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Non-Communicable Diseases, Emergency Care and Mental Health Module: 19. Disability and Community Rehabilitation

Study Session 19  Disability and Community Rehabilitation


In recent years, more and more health professionals have started to distinguish impairment from disability. Impairment refers to the physical, intellectual, mental and/or sensory characteristics or conditions that limit a person’s individual or social functioning, in comparison with someone without these impairments.

Disability, in contrast, is not something individuals ‘have’, but has a wider social meaning. It is the exclusion of people with impairments due to attitudinal and environmental barriers that limits their full and equal participation in the life of the community and society at large (Figure 19.1). It is now accepted that the disabling environmental and social barriers are major causes of the disability experienced by individuals with impairments.

Man in a wheelchair at the bottom of some stairs
Figure 19.1  An example of an environmental barrier.

It is important to ensure the inclusion of disabled people in society. Inclusion refers to the need to make sure that people with disabilities have access to all necessary services and that the barriers and limitations they experience in society are reduced. In this study session you will learn about disability and impairment, and ways to support the inclusion and rehabilitation of people with impairments in your community.

Learning Outcomes for Study Session 19

When you have studied this session, you should be able to:

19.1  Define and use correctly all of the key words printed in bold. (SAQs 19.1 and 19.4)

19.2  Differentiate between impairment and disability, and briefly summarise the different ‘models’ of disability. (SAQ 19.1)

19.3  Describe key aspects of appropriate communication with people with disabilities. (SAQ 19.2)

19.4  Describe the prevalence of disability and the major causes of disability. (SAQ19.3)

19.5  Explain how inclusion can be promoted using the twin-track approach. (SAQ 19.4)

19.6  Explain how you can support community rehabilitation in your catchment area. (SAQ 19.4)

19.1  Models of disability

A good way of understanding the distinction between impairment and disability is to consider some of the ways that disability has been thought of in the past. In this part of the session you are going to look at several models of disability. As you do this, think about what each model ‘says’ about the person with an impairment. This will help you to understand – and respond to – traditional beliefs about disability.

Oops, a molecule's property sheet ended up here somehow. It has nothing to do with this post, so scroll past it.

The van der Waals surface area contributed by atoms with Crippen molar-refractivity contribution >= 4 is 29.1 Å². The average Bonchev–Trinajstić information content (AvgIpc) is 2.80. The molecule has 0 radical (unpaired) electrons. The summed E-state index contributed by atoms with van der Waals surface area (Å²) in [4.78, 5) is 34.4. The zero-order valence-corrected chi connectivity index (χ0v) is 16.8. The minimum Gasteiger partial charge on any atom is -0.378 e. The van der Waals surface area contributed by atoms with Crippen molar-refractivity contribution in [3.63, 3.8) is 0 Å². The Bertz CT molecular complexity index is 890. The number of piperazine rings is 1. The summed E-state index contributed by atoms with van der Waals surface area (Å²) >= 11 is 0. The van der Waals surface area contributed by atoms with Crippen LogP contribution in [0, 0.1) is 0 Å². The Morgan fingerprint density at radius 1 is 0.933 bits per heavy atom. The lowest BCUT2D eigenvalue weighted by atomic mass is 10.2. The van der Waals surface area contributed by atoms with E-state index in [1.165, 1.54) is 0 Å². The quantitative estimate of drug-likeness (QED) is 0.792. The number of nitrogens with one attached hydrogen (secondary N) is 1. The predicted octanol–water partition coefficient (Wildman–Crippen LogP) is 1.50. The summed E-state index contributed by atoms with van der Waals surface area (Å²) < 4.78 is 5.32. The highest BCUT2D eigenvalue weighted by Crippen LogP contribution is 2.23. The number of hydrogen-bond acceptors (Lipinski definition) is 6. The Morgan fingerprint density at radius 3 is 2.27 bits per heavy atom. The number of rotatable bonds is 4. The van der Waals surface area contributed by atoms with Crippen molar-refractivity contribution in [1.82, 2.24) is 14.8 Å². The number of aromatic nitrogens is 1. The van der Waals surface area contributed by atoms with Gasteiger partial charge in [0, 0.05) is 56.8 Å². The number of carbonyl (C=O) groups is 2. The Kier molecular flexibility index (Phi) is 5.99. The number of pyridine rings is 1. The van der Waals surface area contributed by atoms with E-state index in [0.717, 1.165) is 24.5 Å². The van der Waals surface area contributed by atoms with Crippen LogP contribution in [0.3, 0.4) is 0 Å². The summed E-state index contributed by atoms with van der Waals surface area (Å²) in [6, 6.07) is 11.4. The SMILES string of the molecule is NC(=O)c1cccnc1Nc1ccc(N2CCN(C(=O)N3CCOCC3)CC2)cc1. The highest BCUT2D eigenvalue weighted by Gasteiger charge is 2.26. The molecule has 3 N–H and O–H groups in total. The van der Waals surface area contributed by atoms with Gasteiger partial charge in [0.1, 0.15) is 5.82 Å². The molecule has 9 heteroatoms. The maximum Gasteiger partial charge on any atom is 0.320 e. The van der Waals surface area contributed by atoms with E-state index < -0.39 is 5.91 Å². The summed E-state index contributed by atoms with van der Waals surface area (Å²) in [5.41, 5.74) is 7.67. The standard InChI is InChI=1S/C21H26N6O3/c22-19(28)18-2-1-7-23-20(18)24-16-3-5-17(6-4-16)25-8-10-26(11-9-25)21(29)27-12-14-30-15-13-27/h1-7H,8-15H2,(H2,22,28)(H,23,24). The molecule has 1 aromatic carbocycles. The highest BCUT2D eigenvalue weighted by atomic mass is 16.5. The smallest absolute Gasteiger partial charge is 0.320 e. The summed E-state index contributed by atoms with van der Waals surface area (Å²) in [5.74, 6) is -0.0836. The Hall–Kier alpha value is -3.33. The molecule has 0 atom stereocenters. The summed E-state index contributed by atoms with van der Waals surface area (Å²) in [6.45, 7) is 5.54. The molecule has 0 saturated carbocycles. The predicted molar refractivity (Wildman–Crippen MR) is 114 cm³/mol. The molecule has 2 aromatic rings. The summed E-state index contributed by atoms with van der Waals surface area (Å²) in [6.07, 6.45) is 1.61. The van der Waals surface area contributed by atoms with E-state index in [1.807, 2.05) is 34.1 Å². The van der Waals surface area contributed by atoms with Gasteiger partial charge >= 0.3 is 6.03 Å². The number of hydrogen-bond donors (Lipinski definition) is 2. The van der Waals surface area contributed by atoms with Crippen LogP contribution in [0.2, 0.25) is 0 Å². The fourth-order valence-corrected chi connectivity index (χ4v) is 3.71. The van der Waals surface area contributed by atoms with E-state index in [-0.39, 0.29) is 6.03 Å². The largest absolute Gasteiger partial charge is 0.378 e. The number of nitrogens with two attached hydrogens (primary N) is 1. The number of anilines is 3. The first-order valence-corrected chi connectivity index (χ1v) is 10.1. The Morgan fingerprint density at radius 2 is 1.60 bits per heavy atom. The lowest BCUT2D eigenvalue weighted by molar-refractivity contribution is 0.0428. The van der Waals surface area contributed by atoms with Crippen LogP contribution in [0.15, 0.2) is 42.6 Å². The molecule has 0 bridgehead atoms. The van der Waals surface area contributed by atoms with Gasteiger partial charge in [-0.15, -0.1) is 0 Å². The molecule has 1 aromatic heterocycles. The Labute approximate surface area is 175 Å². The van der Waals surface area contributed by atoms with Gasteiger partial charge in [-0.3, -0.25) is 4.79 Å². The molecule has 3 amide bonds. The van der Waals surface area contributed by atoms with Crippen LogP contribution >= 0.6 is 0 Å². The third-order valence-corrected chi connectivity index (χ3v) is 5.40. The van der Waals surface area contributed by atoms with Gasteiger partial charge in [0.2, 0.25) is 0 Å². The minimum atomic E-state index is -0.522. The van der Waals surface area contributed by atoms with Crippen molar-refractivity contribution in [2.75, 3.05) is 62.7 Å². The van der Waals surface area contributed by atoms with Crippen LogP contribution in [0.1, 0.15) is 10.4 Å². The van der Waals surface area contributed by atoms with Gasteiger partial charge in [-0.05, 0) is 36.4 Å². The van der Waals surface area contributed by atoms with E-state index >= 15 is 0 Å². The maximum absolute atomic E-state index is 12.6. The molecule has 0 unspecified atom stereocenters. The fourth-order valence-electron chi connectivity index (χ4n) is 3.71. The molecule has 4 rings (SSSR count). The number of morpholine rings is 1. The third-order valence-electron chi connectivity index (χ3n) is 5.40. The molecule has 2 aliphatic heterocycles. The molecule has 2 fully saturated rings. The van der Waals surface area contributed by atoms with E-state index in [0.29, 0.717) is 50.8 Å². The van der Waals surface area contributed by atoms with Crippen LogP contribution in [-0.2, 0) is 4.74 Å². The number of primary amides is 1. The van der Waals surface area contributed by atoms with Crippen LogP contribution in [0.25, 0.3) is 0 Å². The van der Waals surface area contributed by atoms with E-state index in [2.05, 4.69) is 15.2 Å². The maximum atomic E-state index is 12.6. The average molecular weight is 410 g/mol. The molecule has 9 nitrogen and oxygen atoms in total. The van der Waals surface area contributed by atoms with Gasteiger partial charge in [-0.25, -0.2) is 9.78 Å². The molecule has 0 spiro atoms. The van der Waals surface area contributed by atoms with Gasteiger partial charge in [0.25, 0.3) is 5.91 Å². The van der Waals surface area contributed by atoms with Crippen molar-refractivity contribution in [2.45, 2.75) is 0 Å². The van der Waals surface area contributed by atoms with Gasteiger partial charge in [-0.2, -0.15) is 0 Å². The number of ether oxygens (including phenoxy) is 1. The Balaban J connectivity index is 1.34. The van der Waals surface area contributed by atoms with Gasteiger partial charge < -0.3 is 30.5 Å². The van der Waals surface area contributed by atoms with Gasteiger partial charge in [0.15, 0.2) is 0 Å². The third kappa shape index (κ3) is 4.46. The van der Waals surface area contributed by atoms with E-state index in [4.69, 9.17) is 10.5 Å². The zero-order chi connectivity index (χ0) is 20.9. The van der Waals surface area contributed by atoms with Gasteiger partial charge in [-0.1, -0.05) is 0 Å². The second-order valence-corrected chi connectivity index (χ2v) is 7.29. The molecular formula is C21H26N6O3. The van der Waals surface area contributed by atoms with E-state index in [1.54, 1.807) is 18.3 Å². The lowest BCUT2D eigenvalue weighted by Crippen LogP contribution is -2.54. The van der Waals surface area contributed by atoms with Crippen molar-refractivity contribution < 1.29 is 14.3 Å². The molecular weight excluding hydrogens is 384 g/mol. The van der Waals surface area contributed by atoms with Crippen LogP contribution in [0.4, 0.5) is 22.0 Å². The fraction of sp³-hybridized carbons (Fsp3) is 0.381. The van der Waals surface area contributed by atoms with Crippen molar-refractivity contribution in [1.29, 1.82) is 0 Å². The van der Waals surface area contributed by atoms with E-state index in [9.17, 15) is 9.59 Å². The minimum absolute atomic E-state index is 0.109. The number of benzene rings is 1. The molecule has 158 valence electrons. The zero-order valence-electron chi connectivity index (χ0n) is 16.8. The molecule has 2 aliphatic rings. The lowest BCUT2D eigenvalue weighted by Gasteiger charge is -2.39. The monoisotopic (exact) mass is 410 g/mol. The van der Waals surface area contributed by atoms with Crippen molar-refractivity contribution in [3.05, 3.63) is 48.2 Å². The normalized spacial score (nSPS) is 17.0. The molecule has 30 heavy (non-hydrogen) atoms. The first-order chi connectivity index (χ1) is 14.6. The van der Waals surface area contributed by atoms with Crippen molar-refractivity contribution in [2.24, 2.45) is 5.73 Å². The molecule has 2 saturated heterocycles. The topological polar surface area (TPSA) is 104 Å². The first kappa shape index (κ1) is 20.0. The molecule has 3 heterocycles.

A ‘model’ in this context means a particular way of understanding or describing a complex social phenomenon such as disability.

19.1.1  The charity model

The charity model of disability is a traditional way of viewing persons with disabilities as being dependent and helpless. In this model, people with disabilities are seen as:

  • Objects of charity
  • Having nothing to give, only to receive
  • Being inherently poor, needy and fully dependent on charity or welfare for their survival.

Persons with disabilities is generally considered to be the term most consistent with the language used by the United Nations (UN).

The charity model is often related to traditional cultural and religious beliefs and practices such as the giving of alms. The problem with such practices is that they reinforce the idea that people with disabilities are helpless recipients of ‘charity’ from a ‘caring’ society, rather than subjects with rights.

  • Can you think of people in your community who see disability in terms of the charity model? How would you try to change their views?

  • Some of the people in your community who offer alms to people with disabilities (in the form of money, clothes, food, etc.) may think about disability in terms of the charity model. You can discuss this with them sensitively, asking if they have considered that other forms of assistance, such as supporting people with disabilities in demanding better social provision might be more effective in the longer term.

19.1.2  The medical model

The medical model of disability focuses primarily on the medical problems of persons with disabilities and emphasises medical solutions. It assumes that:

  • The problem of disability is due entirely to the individual’s condition or impairment.
  • People with disabilities are — first and foremost — ‘patients’.
  • The problem of disability requires a purely medical solution.

In the medical model the problem of disability is addressed by medical experts through providing treatment for people with disabilities, rather than asking them what they want. Like the charity model, this approach is largely unconcerned with the social or environmental features of disability.

19.1.3  The social model

The social model of disability views people with disabilities as being disabled less by their impairment than by society’s inadequate response to their specific needs. The social model emphasises that: